Title

Human Rights Provisions in Free Trade Agreements: Do the Ends Justify the Means?

Document Type

Article

Publication Date

2015

Abstract

Numerous Free Trade Agreements (FTAs) contain provisions imposing human rights-related obligations, particularly in the case of agreements between the European Union and a developing country (often a former colony). Such obligations often consist of hortatory “best endeavors” language rather than legally binding provisions. Even the small number of provisions that are binding are very rarely enforced. Furthermore, even if an FTA features human rights-related provisions, it may contain other terms that have negative implications for human rights. Thus, including human rights provisions in FTAs will not necessarily result in better human rights outcomes. There are additional reasons to be cautious about the potential for FTAs to improve the circumstances of developing countries. There is an inherent inequality in FTA negotiations between developed and developing countries. And trade agreements vary significantly in the degree to which they provide for financial, technical, logistical, and other forms of assistance to their developing country participants. Given the unfavorable bargaining power developing countries face in FTA negotiations with developed country partners and the trend towards negotiating FTAs that are not well-aligned with poorer countries’ interests, FTAs may not be a suitable forum for addressing human rights-related concerns. Furthermore, even though the European Union’s FTAs among others contain human rights clauses, such FTAs by and large do not include the countries with the worst human rights abuses. While human rights violations occur in all countries, there is a significant correlation between level of economic development and such abuses. The countries that are considered to have the highest levels of corruption and human rights abuses are not, by and large, participating in FTAs or other reciprocal trade agreements, at least in part because they are not members of the WTO. While the WTO is not a panacea for developing countries, it may provide the better space – as compared to FTAs – for achieving objectives in furtherance of human rights objectives.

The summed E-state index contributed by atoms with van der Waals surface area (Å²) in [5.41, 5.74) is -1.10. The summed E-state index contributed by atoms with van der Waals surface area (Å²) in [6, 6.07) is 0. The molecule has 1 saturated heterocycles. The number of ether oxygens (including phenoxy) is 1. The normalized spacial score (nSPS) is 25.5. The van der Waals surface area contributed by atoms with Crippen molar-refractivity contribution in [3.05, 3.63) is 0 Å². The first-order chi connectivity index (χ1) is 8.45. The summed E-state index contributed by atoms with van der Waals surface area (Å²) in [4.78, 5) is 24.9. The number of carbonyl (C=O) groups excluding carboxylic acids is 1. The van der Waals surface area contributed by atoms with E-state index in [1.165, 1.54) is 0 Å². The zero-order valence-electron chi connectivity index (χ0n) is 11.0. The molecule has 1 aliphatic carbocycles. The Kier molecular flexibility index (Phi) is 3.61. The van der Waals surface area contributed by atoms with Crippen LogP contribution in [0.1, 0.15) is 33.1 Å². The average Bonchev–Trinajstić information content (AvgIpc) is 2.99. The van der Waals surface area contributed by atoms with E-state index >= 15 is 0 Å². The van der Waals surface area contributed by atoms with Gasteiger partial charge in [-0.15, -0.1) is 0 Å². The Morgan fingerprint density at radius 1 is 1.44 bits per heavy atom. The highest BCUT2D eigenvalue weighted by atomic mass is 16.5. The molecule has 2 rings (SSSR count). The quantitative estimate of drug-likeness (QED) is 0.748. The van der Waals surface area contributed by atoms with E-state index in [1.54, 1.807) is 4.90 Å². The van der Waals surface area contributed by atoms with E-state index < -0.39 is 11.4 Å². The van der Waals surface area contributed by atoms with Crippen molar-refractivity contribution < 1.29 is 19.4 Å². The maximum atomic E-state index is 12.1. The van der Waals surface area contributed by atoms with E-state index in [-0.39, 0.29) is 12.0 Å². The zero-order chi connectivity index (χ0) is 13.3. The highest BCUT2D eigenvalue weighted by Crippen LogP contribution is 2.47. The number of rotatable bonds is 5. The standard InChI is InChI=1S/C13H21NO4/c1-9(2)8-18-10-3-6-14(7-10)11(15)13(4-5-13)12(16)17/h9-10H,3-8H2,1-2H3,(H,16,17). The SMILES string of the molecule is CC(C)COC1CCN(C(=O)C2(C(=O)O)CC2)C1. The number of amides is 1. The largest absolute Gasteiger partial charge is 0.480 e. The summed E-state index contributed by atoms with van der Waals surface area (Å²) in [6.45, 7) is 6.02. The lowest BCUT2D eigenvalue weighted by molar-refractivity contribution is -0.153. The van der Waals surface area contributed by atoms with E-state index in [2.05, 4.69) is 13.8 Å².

Publication Title

Loyola University Chicago International Law Review

First Page

1

Last Page

22

This document is currently not available here.

Share

COinS